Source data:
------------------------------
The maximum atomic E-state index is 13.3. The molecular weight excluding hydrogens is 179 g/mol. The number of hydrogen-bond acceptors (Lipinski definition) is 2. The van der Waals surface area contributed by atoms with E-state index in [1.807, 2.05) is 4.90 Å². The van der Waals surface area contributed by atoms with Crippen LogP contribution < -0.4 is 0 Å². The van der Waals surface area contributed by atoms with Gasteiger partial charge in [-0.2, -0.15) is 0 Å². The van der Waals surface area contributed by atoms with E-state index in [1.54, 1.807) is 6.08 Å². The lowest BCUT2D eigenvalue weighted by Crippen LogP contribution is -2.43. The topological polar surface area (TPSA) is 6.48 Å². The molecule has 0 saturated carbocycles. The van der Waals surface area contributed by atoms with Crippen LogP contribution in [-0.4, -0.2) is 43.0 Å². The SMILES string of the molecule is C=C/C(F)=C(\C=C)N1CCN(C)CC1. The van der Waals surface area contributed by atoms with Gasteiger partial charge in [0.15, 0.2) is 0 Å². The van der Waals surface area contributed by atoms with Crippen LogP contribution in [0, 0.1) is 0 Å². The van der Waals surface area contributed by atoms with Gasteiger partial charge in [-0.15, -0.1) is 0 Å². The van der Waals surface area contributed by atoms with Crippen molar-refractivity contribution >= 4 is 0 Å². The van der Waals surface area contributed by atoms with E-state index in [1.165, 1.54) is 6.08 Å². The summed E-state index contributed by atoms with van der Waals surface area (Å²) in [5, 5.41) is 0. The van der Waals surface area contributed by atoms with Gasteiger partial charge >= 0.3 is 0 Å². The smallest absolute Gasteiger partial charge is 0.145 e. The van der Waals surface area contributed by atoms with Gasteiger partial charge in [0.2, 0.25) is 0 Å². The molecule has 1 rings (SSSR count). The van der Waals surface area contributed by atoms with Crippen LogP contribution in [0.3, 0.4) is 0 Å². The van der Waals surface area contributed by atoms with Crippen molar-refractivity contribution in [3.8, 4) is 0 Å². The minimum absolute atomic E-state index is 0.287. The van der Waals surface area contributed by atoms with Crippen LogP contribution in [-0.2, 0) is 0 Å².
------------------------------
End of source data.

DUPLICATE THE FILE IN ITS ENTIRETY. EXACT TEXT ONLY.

The maximum atomic E-state index is 13.3. The molecular weight excluding hydrogens is 179 g/mol. The number of hydrogen-bond acceptors (Lipinski definition) is 2. The van der Waals surface area contributed by atoms with E-state index in [1.807, 2.05) is 4.90 Å². The van der Waals surface area contributed by atoms with Crippen LogP contribution < -0.4 is 0 Å². The van der Waals surface area contributed by atoms with Gasteiger partial charge in [-0.2, -0.15) is 0 Å². The van der Waals surface area contributed by atoms with E-state index in [1.54, 1.807) is 6.08 Å². The lowest BCUT2D eigenvalue weighted by Crippen LogP contribution is -2.43. The topological polar surface area (TPSA) is 6.48 Å². The molecule has 0 saturated carbocycles. The van der Waals surface area contributed by atoms with Crippen LogP contribution in [-0.4, -0.2) is 43.0 Å². The SMILES string of the molecule is C=C/C(F)=C(\C=C)N1CCN(C)CC1. The van der Waals surface area contributed by atoms with Gasteiger partial charge in [0.15, 0.2) is 0 Å². The van der Waals surface area contributed by atoms with Crippen LogP contribution in [0, 0.1) is 0 Å². The van der Waals surface area contributed by atoms with Gasteiger partial charge in [-0.15, -0.1) is 0 Å². The van der Waals surface area contributed by atoms with Crippen molar-refractivity contribution >= 4 is 0 Å². The van der Waals surface area contributed by atoms with E-state index in [1.165, 1.54) is 6.08 Å². The summed E-state index contributed by atoms with van der Waals surface area (Å²) in [5, 5.41) is 0. The van der Waals surface area contributed by atoms with Gasteiger partial charge >= 0.3 is 0 Å². The smallest absolute Gasteiger partial charge is 0.145 e. The van der Waals surface area contributed by atoms with Gasteiger partial charge in [0.2, 0.25) is 0 Å². The molecule has 1 rings (SSSR count). The van der Waals surface area contributed by atoms with Crippen LogP contribution in [0.3, 0.4) is 0 Å². The van der Waals surface area contributed by atoms with Crippen molar-refractivity contribution in [3.8, 4) is 0 Å². The minimum absolute atomic E-state index is 0.287. The van der Waals surface area contributed by atoms with Crippen LogP contribution in [-0.2, 0) is 0 Å².